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  • boosting farmers’ bargaining power in line with Omnibus deal
  • unfair trading practices to be monitored, tackled and penalised
  • cautious approach to negotiating international trade deals

EU competition rules must be further improved to benefit both farmers and consumers and deliver food security for the continent.

This is the main message of the opinion for the Economic and Monetary Affairs Committee on the Annual competition policy report that the Agriculture Committee approved on Monday by 19 votes in favour to three against, with three abstentions.

 

“A strong and efficient EU competition policy has always been a cornerstone of the European project, but it must be adjusted to the needs of EU farmers and expectations of EU consumers! The opinion Agriculture Committee adopted today with an overwhelming majority looks at interests of both - consumer and farmers - with the latter also being represented by producer organisations or their associations”, said Agriculture Committee’s rapporteur Tibor Szanyi (S&D, HU).

 

“Today’s vote sends a strong signal on unfair trading practices, which should be better monitored and prosecuted at EU level. Proposals on boosting farmers' bargaining power and on using crisis derogations from competition rules reiterate what we have been aiming at in the deal on Omnibus regulation”, he added.

 

Competition policy to work for both farmers and consumers

 

EU competition rules must defend the interests of farmers and consumers’ with the same vigour, MEPs insist. Farmers need fair access to the internal market to boost investment and innovation, employment, viability of their businesses and balanced development of rural areas, they say.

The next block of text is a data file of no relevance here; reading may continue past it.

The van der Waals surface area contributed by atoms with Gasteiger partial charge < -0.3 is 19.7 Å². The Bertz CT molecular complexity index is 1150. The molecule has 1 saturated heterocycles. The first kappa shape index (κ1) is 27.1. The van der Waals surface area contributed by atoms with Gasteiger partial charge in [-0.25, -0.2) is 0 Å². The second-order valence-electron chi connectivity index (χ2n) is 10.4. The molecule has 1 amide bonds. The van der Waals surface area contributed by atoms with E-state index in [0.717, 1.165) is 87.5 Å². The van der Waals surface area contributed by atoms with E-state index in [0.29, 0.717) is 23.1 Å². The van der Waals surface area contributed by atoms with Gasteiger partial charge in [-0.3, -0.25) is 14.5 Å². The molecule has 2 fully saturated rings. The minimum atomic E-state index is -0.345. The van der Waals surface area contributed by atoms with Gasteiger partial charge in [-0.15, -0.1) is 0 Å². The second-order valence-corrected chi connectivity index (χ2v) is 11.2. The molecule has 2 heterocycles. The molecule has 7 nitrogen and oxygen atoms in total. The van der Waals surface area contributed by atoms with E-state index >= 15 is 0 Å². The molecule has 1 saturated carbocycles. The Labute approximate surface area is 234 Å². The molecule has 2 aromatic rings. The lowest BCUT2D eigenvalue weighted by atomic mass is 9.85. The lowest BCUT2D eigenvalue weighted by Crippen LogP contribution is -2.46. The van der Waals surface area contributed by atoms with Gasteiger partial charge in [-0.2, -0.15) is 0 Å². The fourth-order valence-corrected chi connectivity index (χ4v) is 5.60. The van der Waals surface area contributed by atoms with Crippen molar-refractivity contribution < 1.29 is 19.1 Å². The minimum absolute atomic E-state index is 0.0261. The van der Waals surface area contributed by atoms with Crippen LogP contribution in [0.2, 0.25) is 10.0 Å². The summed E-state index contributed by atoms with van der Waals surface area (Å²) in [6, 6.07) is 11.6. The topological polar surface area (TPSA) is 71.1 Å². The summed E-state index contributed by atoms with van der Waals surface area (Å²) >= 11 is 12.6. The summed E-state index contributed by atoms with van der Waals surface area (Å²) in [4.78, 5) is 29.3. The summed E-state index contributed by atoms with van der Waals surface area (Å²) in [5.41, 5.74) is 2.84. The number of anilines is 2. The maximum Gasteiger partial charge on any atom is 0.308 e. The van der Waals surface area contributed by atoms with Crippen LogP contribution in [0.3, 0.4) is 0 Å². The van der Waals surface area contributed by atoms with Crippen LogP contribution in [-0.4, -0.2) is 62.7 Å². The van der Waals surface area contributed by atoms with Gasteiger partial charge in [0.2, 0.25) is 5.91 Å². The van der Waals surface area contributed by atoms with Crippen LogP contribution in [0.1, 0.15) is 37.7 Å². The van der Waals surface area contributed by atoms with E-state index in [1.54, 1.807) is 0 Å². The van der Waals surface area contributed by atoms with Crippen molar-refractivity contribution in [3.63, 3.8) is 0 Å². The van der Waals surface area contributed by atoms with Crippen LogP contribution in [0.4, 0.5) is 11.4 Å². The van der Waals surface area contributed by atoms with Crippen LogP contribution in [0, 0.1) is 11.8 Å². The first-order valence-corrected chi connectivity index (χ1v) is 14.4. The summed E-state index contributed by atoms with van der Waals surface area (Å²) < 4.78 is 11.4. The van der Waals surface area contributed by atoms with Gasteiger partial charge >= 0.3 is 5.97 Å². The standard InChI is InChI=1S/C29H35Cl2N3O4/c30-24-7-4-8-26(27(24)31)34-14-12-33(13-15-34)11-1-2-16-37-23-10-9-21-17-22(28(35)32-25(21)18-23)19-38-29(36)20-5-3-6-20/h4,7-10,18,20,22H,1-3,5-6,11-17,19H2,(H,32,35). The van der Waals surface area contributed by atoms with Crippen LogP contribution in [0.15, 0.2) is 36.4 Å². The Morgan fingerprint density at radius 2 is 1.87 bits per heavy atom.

To this end, the Commission and member states should encourage and help farmers in all sectors to use tools foreseen in the so-called Omnibus regulation to negotiate collectively their delivery contracts and boost thus their competitiveness, MEPs say. They also call on the Commission to define the dominant position in the food supply chain and its abuse more clearly.

 

New EU law to tackle and penalise unfair trading practices needed now

 

The EU competition rules have so far not helped to do away with unfair trading practices (UTPs) and power imbalances in the food supply chain, MEPs say. They therefore call on the Commission to table as soon as possible the eagerly awaited draft EU law against unfair trading practices to ensure that UTPs are properly monitored, tackled and penalised.

 

Further exemptions to help farmers deliver in crisis times

 

In times of severe market imbalances farmers need additional time-limited exemptions from EU competition rules to minimise negative effects of potential disruptions of essential food supplies on EU citizens, reiterates the approved text.

 

MEPs also want to increase the so-called de minimis aid, i.e. small amounts of aid for farmers that by default cannot be considered a state aid, to 1.25% of national agricultural production to alleviate the difficult economic situation of farmers.

 

Caution when negotiating international trade deals

 

The Commission should fully take into account the effect of possible market distortions resulting from trade agreements with third countries on EU farmers, says the approved text. MEPs warn that too wide opening of EU market to major exporters from third countries could be way too risky for the EU’s most sensitive farm sectors.

 

Next Steps

 

The opinion of the Agriculture committee will be scrutinised by the Economic and Monetary Affairs Committee early next year. It will then have to be looked at by the Parliament as a whole.

 

 

Monday, 4 December 2017

Committee on Agriculture and Rural Development

In the chair: Czesław Adam Siekierski (EPP, PL)

Disclaimer: this is an informal message intended to help journalists covering the work of the European Parliament. It is neither an official press release nor a comprehensive record of proceedings.